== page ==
The first Chinese woman in America
lived inside a diorama. A little room
for a little lady, Four Inch Feet
Miss Ching-Chang King.
To make the body a place, you must
first destroy the body. Stitch up the mouth
tight as a fist, let the blood slick down
your throat like eels. I once swallowed
my name, heard it next in a stranger’s
mouth. A stranger named you twice, first
in your mother’s body, his mouth on
her breast like the muzzle of a gun.
Then on the ship, your body and its ghosts
stacked like bruised-back playing cards,
a game for little boys, a riddle: if a house
collapses but nobody hears it. He was soft
and that made it hurt more. Half a dollar
to see your feet, but what they loved
most was to see you eat, your hunger
their favorite confession:
how we must eat the dead
to stay alive. You were sixteen
and womaned: relearning
distance as the length a bullet
can travel. Remember the lights so bright
they chipped your teeth down to pulsing roots,
the leer of every doorway, the walls crowding
like molars. Inside a stranger’s mouth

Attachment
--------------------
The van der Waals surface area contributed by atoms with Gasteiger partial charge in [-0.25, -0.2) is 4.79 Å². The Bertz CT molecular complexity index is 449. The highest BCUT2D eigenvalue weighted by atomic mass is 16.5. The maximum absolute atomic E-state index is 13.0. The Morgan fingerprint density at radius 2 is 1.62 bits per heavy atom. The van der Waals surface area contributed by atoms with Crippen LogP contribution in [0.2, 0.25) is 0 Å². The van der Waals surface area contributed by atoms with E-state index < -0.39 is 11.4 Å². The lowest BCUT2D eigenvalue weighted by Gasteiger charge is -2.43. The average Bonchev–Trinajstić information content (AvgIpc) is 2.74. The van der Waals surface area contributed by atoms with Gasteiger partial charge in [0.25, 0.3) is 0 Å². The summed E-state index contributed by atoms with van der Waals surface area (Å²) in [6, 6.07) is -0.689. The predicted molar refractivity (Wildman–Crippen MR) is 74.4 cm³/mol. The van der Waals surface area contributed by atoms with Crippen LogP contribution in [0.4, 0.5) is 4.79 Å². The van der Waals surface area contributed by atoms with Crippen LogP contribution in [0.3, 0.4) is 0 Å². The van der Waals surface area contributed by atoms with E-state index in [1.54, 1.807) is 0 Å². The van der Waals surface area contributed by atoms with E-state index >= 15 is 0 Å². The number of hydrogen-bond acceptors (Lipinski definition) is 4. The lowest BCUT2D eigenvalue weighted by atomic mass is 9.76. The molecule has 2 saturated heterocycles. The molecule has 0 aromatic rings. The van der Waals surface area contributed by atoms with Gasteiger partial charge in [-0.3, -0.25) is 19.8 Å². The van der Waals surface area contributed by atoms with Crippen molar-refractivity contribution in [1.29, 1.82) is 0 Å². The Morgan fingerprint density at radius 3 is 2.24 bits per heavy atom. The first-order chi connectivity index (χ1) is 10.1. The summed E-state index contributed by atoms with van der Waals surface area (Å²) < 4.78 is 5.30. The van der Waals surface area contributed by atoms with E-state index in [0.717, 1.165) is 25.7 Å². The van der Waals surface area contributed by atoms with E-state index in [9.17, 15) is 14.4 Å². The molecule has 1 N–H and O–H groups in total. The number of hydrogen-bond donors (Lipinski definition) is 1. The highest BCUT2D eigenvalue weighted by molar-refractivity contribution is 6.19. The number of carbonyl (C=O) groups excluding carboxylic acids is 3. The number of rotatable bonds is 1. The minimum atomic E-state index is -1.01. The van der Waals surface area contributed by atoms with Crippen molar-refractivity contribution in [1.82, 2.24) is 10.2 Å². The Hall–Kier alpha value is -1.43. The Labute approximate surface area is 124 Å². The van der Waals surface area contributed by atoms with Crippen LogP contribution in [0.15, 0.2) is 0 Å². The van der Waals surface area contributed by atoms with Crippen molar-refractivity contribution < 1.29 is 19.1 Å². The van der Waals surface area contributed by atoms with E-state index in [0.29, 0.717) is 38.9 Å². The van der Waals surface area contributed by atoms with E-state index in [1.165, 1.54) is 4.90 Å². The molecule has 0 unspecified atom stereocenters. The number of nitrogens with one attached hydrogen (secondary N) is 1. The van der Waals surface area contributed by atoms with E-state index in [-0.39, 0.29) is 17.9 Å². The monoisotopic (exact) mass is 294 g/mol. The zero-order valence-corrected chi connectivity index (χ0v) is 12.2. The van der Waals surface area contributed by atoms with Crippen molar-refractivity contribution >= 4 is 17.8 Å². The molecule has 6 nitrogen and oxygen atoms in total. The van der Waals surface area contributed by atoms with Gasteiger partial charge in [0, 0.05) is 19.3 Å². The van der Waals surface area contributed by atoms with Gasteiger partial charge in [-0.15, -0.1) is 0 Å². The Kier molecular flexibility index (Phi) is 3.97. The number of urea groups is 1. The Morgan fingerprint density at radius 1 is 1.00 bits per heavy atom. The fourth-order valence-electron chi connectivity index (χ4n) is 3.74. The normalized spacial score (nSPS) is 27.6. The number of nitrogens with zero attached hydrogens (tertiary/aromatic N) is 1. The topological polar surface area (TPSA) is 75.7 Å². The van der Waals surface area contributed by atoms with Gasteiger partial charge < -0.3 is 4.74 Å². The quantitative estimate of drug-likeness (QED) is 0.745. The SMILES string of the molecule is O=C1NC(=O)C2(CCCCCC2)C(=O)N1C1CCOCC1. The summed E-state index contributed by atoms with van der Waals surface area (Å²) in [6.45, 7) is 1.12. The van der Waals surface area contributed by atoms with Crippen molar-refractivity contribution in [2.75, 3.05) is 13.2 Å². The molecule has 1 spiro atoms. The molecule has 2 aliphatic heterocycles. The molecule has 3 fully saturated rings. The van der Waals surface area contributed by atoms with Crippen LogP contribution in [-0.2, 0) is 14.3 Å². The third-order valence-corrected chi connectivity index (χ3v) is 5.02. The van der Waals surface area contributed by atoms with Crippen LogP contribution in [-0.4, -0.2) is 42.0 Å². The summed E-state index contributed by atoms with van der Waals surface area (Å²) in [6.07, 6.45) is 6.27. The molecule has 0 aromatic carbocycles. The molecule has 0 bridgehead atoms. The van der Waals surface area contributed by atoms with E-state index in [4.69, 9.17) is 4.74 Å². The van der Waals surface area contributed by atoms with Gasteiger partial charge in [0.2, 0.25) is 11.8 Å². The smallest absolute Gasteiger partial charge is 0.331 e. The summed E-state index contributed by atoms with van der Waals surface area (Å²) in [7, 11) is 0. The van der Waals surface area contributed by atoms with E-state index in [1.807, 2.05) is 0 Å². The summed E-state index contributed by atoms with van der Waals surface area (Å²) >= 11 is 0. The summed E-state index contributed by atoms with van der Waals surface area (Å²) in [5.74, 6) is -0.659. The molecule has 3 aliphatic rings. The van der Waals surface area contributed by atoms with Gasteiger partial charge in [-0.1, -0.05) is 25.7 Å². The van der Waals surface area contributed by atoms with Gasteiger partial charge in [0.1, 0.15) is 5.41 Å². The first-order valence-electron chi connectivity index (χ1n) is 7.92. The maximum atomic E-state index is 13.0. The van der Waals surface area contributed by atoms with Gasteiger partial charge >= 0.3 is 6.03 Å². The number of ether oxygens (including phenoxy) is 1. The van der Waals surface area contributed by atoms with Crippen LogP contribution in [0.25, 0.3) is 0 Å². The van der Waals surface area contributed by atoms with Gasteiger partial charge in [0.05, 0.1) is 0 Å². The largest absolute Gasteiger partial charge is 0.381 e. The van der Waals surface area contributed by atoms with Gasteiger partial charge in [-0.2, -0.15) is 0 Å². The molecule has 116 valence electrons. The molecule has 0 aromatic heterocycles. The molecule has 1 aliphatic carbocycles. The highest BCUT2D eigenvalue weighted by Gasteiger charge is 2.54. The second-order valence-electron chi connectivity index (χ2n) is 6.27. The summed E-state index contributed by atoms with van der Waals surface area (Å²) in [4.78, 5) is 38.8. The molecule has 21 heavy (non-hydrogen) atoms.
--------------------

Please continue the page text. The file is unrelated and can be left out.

you are meat making a comeback,
the curtains open just
a Chink, losing face,
leaking a womb full of ash and plum
pits crushed to salt by a soldier’s
sole. How to verify a body: blood is
sincerest. How they love you:
publicly. China Doll with hands blushed in rust,
eyes pulled back like the slit of a wound.
You were always silent, your language
the sound of its own murder. I wonder
where your name went, if it was teethed
apart by the tide, if it was buried like a body
in a mass grave. If I speak it now, is it
fact or confession? I want to know:
could you have been so beautiful
without being owned? My Chinese
Lady, how I have tried to outlive you.
The man I love reminds me
that a heart is the same size as a fist,
that things have no name until
they are named. He pulls out of my mouth,
drags the language from my throat
like a body, sweet with spoil. Afong, they
named you beast, bred you to be here.
The silk curtains always open, lungs
of light bobbing overhead. And below, in
its box, my body at last, bled to be here.
Kristin Chang, born year of the Tiger, is a queer teen living in California. She is currently on staff at Winter Tangerine Review. Her work has been published or is forthcoming in Cosmonauts Avenue, the Asian American Writers Workshop, Rookie Magazine, and elsewhere.